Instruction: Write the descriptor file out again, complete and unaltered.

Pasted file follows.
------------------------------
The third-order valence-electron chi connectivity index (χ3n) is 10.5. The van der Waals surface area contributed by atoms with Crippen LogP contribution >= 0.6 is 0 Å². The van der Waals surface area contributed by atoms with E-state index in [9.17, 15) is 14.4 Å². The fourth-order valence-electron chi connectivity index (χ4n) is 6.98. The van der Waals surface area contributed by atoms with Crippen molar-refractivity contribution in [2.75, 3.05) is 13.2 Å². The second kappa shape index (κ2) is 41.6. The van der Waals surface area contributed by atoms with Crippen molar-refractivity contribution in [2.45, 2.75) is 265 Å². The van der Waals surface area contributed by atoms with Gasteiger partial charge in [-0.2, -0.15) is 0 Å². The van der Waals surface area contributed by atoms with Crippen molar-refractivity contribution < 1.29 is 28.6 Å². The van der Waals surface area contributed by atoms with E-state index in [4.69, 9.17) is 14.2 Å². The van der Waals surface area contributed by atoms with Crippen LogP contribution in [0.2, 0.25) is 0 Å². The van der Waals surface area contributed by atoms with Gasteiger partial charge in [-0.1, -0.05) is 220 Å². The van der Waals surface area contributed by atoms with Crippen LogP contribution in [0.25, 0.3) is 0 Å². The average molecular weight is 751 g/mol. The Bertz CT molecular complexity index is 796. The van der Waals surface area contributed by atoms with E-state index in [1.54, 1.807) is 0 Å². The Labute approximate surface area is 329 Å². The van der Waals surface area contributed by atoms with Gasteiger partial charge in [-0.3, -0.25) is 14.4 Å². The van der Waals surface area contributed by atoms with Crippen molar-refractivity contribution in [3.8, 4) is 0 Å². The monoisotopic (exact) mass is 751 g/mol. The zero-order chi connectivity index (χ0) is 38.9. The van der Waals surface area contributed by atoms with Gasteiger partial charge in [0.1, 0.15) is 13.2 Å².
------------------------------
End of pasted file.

The third-order valence-electron chi connectivity index (χ3n) is 10.5. The van der Waals surface area contributed by atoms with Crippen LogP contribution >= 0.6 is 0 Å². The van der Waals surface area contributed by atoms with E-state index in [9.17, 15) is 14.4 Å². The fourth-order valence-electron chi connectivity index (χ4n) is 6.98. The van der Waals surface area contributed by atoms with Crippen molar-refractivity contribution in [2.75, 3.05) is 13.2 Å². The second kappa shape index (κ2) is 41.6. The van der Waals surface area contributed by atoms with Crippen molar-refractivity contribution in [2.45, 2.75) is 265 Å². The van der Waals surface area contributed by atoms with Gasteiger partial charge in [-0.2, -0.15) is 0 Å². The van der Waals surface area contributed by atoms with Crippen molar-refractivity contribution < 1.29 is 28.6 Å². The van der Waals surface area contributed by atoms with E-state index in [4.69, 9.17) is 14.2 Å². The van der Waals surface area contributed by atoms with Crippen LogP contribution in [0.2, 0.25) is 0 Å². The van der Waals surface area contributed by atoms with Gasteiger partial charge in [-0.1, -0.05) is 220 Å². The van der Waals surface area contributed by atoms with Crippen LogP contribution in [0.25, 0.3) is 0 Å². The average molecular weight is 751 g/mol. The Bertz CT molecular complexity index is 796. The van der Waals surface area contributed by atoms with E-state index in [1.54, 1.807) is 0 Å². The Labute approximate surface area is 329 Å². The van der Waals surface area contributed by atoms with Gasteiger partial charge in [-0.3, -0.25) is 14.4 Å². The van der Waals surface area contributed by atoms with Crippen molar-refractivity contribution in [3.8, 4) is 0 Å². The monoisotopic (exact) mass is 751 g/mol. The zero-order chi connectivity index (χ0) is 38.9. The van der Waals surface area contributed by atoms with Gasteiger partial charge in [0.1, 0.15) is 13.2 Å².